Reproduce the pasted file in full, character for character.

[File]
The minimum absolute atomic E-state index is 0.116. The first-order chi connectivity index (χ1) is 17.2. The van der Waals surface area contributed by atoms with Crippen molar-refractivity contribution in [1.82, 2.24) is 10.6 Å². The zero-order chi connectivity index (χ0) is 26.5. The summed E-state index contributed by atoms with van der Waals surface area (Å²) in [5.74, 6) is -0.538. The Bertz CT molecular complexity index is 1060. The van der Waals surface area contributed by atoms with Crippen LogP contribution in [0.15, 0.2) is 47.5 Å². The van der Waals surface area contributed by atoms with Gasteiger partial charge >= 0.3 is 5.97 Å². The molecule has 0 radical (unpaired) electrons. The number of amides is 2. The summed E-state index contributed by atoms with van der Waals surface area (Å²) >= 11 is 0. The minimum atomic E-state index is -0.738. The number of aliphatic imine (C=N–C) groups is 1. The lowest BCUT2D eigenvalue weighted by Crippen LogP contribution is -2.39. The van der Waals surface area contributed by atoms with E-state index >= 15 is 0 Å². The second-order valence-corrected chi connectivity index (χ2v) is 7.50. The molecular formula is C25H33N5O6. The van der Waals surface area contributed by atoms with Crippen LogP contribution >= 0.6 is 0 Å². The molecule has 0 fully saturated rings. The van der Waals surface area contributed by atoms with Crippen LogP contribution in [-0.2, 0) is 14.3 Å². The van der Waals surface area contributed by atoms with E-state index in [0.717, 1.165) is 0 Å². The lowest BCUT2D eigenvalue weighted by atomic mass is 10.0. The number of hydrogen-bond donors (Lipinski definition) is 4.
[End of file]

The minimum absolute atomic E-state index is 0.116. The first-order chi connectivity index (χ1) is 17.2. The van der Waals surface area contributed by atoms with Crippen molar-refractivity contribution in [1.82, 2.24) is 10.6 Å². The zero-order chi connectivity index (χ0) is 26.5. The summed E-state index contributed by atoms with van der Waals surface area (Å²) in [5.74, 6) is -0.538. The Bertz CT molecular complexity index is 1060. The van der Waals surface area contributed by atoms with Crippen LogP contribution in [0.15, 0.2) is 47.5 Å². The van der Waals surface area contributed by atoms with Gasteiger partial charge >= 0.3 is 5.97 Å². The molecule has 0 radical (unpaired) electrons. The number of amides is 2. The summed E-state index contributed by atoms with van der Waals surface area (Å²) >= 11 is 0. The minimum atomic E-state index is -0.738. The number of aliphatic imine (C=N–C) groups is 1. The lowest BCUT2D eigenvalue weighted by Crippen LogP contribution is -2.39. The van der Waals surface area contributed by atoms with E-state index >= 15 is 0 Å². The second-order valence-corrected chi connectivity index (χ2v) is 7.50. The molecular formula is C25H33N5O6. The van der Waals surface area contributed by atoms with Crippen LogP contribution >= 0.6 is 0 Å². The molecule has 0 fully saturated rings. The van der Waals surface area contributed by atoms with Crippen LogP contribution in [-0.2, 0) is 14.3 Å². The van der Waals surface area contributed by atoms with E-state index in [0.717, 1.165) is 0 Å². The lowest BCUT2D eigenvalue weighted by atomic mass is 10.0. The number of hydrogen-bond donors (Lipinski definition) is 4.